Pre-Independence sporting heroes of India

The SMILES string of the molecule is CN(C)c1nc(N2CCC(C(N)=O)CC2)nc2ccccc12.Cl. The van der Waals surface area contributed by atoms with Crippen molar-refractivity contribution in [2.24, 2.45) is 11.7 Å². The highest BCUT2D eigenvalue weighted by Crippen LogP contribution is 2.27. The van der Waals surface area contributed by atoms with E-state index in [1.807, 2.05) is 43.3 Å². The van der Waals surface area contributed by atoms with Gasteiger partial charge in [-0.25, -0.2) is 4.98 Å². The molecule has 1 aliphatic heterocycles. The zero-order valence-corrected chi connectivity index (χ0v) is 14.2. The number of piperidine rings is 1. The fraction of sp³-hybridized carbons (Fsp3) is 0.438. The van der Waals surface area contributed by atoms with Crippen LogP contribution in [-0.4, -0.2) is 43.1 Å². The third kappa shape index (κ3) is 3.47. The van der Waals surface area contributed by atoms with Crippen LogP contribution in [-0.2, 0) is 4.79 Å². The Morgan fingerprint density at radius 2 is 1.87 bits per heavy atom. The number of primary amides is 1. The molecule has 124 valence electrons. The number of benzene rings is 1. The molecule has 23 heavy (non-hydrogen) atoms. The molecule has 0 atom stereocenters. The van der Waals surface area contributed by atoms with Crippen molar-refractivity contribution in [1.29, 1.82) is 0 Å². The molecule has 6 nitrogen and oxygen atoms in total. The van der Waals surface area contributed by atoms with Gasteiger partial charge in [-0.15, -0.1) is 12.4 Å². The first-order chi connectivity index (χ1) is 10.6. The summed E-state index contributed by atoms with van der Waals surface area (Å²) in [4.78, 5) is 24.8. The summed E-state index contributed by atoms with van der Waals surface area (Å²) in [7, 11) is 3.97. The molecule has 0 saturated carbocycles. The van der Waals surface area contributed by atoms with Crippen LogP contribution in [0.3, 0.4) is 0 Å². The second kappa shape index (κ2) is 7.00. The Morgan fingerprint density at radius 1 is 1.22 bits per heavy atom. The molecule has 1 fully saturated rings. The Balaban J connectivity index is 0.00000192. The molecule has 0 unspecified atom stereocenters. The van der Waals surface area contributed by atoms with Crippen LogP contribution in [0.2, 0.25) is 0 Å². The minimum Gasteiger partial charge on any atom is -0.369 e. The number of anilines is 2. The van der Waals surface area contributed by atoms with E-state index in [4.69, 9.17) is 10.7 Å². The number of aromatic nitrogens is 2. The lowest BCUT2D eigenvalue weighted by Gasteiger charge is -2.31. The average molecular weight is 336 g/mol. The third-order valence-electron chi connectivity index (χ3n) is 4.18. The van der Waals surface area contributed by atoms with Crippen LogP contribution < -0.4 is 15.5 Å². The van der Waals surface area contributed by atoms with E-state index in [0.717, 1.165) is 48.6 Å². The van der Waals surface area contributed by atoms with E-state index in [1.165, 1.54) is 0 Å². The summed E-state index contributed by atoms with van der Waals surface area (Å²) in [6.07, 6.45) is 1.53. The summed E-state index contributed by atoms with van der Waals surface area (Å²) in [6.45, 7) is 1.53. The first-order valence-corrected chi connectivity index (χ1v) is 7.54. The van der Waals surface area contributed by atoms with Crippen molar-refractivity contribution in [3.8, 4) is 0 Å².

first_imgIndia has been blessed with some of the greatest athletes the world has ever seen across a wide variety of sports. Cricket is arguably the most followed sport in the country ever since our dominance in field hockey faded away but even before that India had made its name in other sports like football and track and field.Before our independence in 1947, there were some athletes from India who made the country proud, especially at the Olympics. Hockey was one such sport which India dominated for over three decades, winning eight gold medals, the most by any country at the Summer Games.From 1928 to 1956, the Indian men’s hockey team remained unbeaten winning six gold medals in succession with a 30-0 unbeaten streak.Even before great sportspersons like Sunil Gavaskar, Kapil Dev, Sachin Tendulkar, Prakash Padukone and Milkha Singh made their names in their respective sports, India had some legendary athletes in its arsenal led by the greatest hockey player to walk on this planet – Dhyan Chand.So let’s rewind the clock and take a look at five legendary Indian athletes from the pre-independence era.Norman Pritchard (Track & Field)Born to British parents in Calcutta in 1877, Norman Pritchard was the first Indian athlete to win a medal at the Olympic Games.Representing India, Pritchard participated in the men’s 200 metres, 200 metres hurdles, 110 metres hurdles, 60 metres sprint and 100 metres sprint at the 1900 Summer Games in Paris.Pritchard won silver medals in 200 metres and 200 metres hurdles, thus, becoming the first Indian and first athlete representing an Asian nation to win an Olympic medal. He had made it to the final of 110 metres hurdles, but did not finish, and also participated in the 60m and 100m sprints, in which he failed to qualify for the finals.advertisementPritchard was also an equally talented football player and is credited with scoring the first hat-trick in an open football tournament in India, for Saint Xavier’s College against Sovabazar in July 1897.He was also the secretary of the Indian Football Association from 1900 to 1902 before moving to Great Britain in 1905. Pritchard then shifted base to the United States where he adopted the name ‘Norman Trevor’ and acted in silent films in Hollywood and also appeared in several Broadway shows.Mohammed Salim (Football)Mohammed Salim was one of the greatest footballers India has ever produced. Salim was born in Calcutta in 1904 and quickly gained a name in football first joining Bowbazar and then going on to play for the B team of Mohammedan Sporting Club.Legendary sports administrator Pankaj Gupta took notice of Salim’s talent and recruited him to play for his club Sporting Union where he spent five years from 1927-31.Salim then played for East Bengal Club in 1932 before joining Aryans Club a year later. But he returned to Mohammedan SC soon after and helped the club win the prestigious Calcutta Football League title five years in a row.In 1936 Salim became the first player from India to represent a European club as he was signed by Celtic FC after a trial he gave in bare feet and in front of 1000 club members.He made a debut for Celtic in a 5-1 victory against Galston and scored a goal through penalty. He stayed at the club for a season before heading back to Mohammedan SC as he was feeling home sick. Salim was also offered a professional contract to play in Germany but he declined that as well.Vijay Merchant (Cricket)Vijay Madhavji Merchant was a revered cricketer from India in the pre-independence era. Born in Bombay (now Mumbai) in 1911, Merchant was a fine right-handed batsman with a first-class average of over 71 having played 150 matches in which he amassed 13,470 runs with 45 hundreds, 11 of which were double tons.Merchant made his Test debut for India against England at the Gymkhana ground in Bombay (now Mumbai) in December, 1933. Merchant scored 23 and 30 as India lost the match by 9 wickets.Merchant loved to bat against England and in the two tours there he amassed over 4000 runs combined, which just goes to show how good he was against fast bowlers on seaming tracks. Merchant played a starring role in the Manchester Test in 1936 when he slammed 114 and added 203 runs with Mushtaq Ali (112) to help save the match as India trailed by 368 runs.Such was Merchant’s prowess with the bat that English cricketer C.B. Fry once said, “Let us paint him white and take him with us to Australia (for the Ashes) as an opener.”Throughout his career, Merchant played 10 Test matches and scored 859 runs at 47.72 with three hundreds and as many fifties. His life after retirement revolved around cricket administration, broadcasting and writing.advertisementRanjitshinghji (Cricket)The man who invented the famous leg glance and late cut, Maharaja Jam Saheb of Nawanag or Kumar Shri Ranjitsinhji, was probably the greatest batsman to have played cricket in the pre-independence era. He had an unorthodox in technique, had quick reflexes and he brought a new style to batting which completely revolutionised the game.Ranjitsinhji never played for India but inspired everybody back home to take up the sports across generations. He was the first Indian to play international cricket and represented England and Sussex.Ranjitsinhji made his Test debut for England against Australia in July 1896 and scored 62 and 154 not out at Manchester. From 1895 he exceeded 1000 runs in 10 successive seasons, passing 3000 in 1899 and 1900.From 1896 to 1902, Ranjitsinhji played 15 Test matches and scored 989 runs at an average of 44.95 with two hundreds and six half-centuries. He got out on a duck only two times in his career.Ranjitsinhji led Sussex for five years from 1899-1903 and his name became synonymous with the club. First-class cricket saw Ranjitsinhji score 24692 runs in 307 matches at an average of 56.37 with 72 hundreds along with that he also took 133 wickets.The Board of Control for Cricket in India (BCCI) named its oldest first-class cricket tournament – Ranji Trophy – in honour of Maharaja Ranjitsinhji. Ranji Trophy began in 1934 and is still India’s premier domestic tournament.Dhyan Chand (Hockey)He is the greatest hockey player ever, period!Unlike in other sports where people compare players from different era’s but still find it hard to pronounce one true champion, fortunately that is not the case with hockey.Ask any field hockey player from the current or past generations and they will have just one name in mind when it comes to the greatest of all time – Dhyan Chand.Born in Uttar Pradesh, Chand played a starring role when India completed a hat-trick of Olympic gold medals in 1928, 1932 and 1936 in field hockey during the nation’s most dominant phase in the sport.Known for his extraordinary goal-scoring feats and ball control, Chand scored over 400 international goals in his career. He was conferred the Padma Bhushan award after he retired from the Army with the rank of Major in 1956.Talks are ongoing for the Bharat Ratna, India’s highest civilian award, to be conferred upon Dhyan Chand, especially after cricket legend Sachin Tendulkar received the honour in 2013.Of all the matches that he played during his 22-year long career (1926-48), Dhyan Chand considers the 1933 Beighton Cup final between his home team Jhansi Heroes and Calcutta Customs as the best one.”If anybody asked me which was the best match that I played in, I will unhesitatingly say that it was the 1933 Beighton Cup final between Calcutta Customs and Jhansi Heroes. I had a team which was determined to do or die. It was a great match, full of thrills, and it was just opportunism that gave us the victory,” the legend was quoted.advertisementLegend has it that Adolf Hitler was so impressed by Dhyan Chand’s wizardry with the stick in the 1936 Berlin Olympics that he offered him German citizenship and the post of Colonel in his army, which the Indian declined with a smile.Dhyan Chand’s younger brother Roop Singh was also a legendary hockey player and was part of the 1932 and 1936 Olympic gold-medal winning teams. Roop Singh and Dhyan Chand were labelled the hockey twins after the duo scored a staggering 24 out of the 35 goals in the 1932 Los Angeles Games against Japan and USA with the younger brother scoring 13 goals while Chand scored 11.last_img